An artist's rendering of an ARKYD telescope, which will be used to identify near-Earth asteroids rich in raw materials

Crowd-funding for public access space telescope

Asteroid mining company Planetary Resources has launched a crowd-funding project to launch a public access space telescope.

The privately-owned firm, backed in part by Google's founders, plans to build and operate telescopes to hunt for asteroids orbiting near Earth and robotic spacecraft to mine them for precious metals, water and other materials.

But the firm also plans to offer those who pledge money to the project the chance to use a display on the satellite to take a picture of themselves in space, or for those at higher pledge levels to use the satellite’s main optic to explore the cosmos.

"All we are asking is for the public to tell us that they want something," company co-founder Eric Anderson told reporters during a webcast press conference yesterday.

"We're not going to spend our time and resources to do something if people don't want it and really the only way to prove that it's something people want is to ask them for money.”

The Kickstarter campaign complements the company's ongoing efforts to design and build its first telescope, called ARKYD, to identify near-Earth asteroids that are commercially viable for the retrieval of raw materials like water, precious metals and more.

For a pledge of $25, participants can make use of a "space photo booth" by sending a picture to be displayed like a billboard on the side of the telescope with Earth in the background. Its image would then be snapped by a remote camera and transmitted back.

Starting at $200, students, astronomers and researchers can use the telescope to look at an astronomical object and at the highest levels pledgers can offer any interested school or group of their choice access to the ARKYD for use in interactive educational programming.

“I’ve operated rovers and landers on Mars, and now I can share that incredible experience with everyone. People of any age and background will be able to point the telescope outward to investigate our Solar System, deep space, or join us in our study of near-Earth asteroids,” says Chris Lewicki, president and chief engineer at Planetary Resources.

Investors in the firm include Google chief executive Larry Page and chairman Eric Schmidt, as well as Ross Perot Jr., chairman of real estate development firm Hillwood and The Perot Group.

But Sara Seager, Professor of Physics and Planetary Science at the Massachusetts Institute of Technology, says the campaign ushers in a new economic model for space exploration.

“The ARKYD crowdfunding campaign is extraordinary,” she says. “Not only does the telescope have the technical capability to increase our understanding of space, but it can be placed in orbit for an incredibly low cost. That is an economic breakthrough that will accelerate space-based research now and in the future.”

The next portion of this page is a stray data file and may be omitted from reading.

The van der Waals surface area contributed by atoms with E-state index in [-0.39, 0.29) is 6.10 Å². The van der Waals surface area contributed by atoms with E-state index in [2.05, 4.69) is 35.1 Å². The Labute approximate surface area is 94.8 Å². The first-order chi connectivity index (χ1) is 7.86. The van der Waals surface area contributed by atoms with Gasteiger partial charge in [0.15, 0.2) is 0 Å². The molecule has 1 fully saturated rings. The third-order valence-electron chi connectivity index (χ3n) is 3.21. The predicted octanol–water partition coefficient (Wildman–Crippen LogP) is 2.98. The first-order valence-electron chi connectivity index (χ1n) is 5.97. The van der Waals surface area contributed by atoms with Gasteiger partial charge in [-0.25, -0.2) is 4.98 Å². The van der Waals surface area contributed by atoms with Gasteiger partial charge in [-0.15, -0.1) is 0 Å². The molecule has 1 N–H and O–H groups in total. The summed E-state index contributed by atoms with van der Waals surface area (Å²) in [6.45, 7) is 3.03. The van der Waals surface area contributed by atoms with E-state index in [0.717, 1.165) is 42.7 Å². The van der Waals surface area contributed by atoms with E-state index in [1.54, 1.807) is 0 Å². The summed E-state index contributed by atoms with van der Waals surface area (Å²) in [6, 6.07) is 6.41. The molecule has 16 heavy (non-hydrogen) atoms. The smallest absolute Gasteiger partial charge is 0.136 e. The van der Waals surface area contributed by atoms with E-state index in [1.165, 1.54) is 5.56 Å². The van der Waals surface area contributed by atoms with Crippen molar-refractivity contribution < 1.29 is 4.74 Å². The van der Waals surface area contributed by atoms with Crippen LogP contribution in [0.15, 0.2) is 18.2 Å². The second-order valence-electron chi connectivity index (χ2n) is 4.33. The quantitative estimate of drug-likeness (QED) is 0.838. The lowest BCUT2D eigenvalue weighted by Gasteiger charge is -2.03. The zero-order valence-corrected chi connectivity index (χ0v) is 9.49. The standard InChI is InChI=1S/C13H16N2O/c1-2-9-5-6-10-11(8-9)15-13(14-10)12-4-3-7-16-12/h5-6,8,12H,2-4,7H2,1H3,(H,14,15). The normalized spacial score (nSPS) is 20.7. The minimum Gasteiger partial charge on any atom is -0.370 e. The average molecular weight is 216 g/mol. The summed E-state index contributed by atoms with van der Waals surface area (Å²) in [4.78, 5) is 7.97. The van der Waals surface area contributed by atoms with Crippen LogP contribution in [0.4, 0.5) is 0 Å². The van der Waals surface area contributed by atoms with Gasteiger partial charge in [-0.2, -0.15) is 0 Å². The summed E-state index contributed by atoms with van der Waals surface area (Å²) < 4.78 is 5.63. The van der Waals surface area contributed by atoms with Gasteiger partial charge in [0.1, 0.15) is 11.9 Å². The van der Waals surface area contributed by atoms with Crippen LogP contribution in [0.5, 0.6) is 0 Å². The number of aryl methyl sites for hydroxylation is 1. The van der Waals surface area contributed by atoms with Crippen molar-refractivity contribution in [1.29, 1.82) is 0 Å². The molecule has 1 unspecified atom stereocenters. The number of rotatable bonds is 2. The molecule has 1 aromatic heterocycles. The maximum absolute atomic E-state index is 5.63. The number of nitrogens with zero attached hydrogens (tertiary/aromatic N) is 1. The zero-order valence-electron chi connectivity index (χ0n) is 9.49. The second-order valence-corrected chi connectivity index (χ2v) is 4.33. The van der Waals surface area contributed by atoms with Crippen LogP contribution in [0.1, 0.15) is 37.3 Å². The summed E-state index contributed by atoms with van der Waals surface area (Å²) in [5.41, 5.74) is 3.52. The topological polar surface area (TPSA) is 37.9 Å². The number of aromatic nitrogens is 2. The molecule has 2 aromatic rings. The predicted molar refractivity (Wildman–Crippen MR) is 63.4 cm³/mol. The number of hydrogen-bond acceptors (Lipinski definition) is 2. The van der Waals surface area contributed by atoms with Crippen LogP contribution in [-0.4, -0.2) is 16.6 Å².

Planetary Resources is not the first space start-up to turn to crowd-funding. Colorado-based Golden Spike, which plans commercial human expeditions to the moon, has launched two initiatives on Indiegogo, another Internet-based funding platform.

Golden Spike exceeded a $75,000 goal to start a sister firm, called Uwingu, designed to funnel profits into space projects, but fell far short of a $240,000 target for spacesuits for Golden Spike's first moon run.

Hyper-V Technologies of Virginia turned to Kickstarter to raise nearly $73,000 to help develop a plasma jet electric thruster. STAR Systems in Phoenix, Arizona, raised $20,000 for work on a hybrid rocket motor for its suborbital Hermes spaceplane.

Last year, Washington-based LiftPort ended an $8,000 Kickstarter campaign with more than $100,000 to demonstrate how robots could climb a 1.2-mile "space elevator" that uses tethers or cables held aloft by a large helium balloon instead of rockets to reach space.

"I think crowd-funding is a new kind of bike and people are trying and willing to ride it, some successfully, some not as successfully, but I think it's here to stay," says Golden Spike founder and planetary scientist Alan Stern.

"These companies like Kickstarter and Indiegogo and RocketHub, they seem to be some kind of marketing distribution system that lets people with an idea put it out there. Previously people didn't know how to do that except run an ad in a newspaper. It's a capability we just didn't have five years ago."

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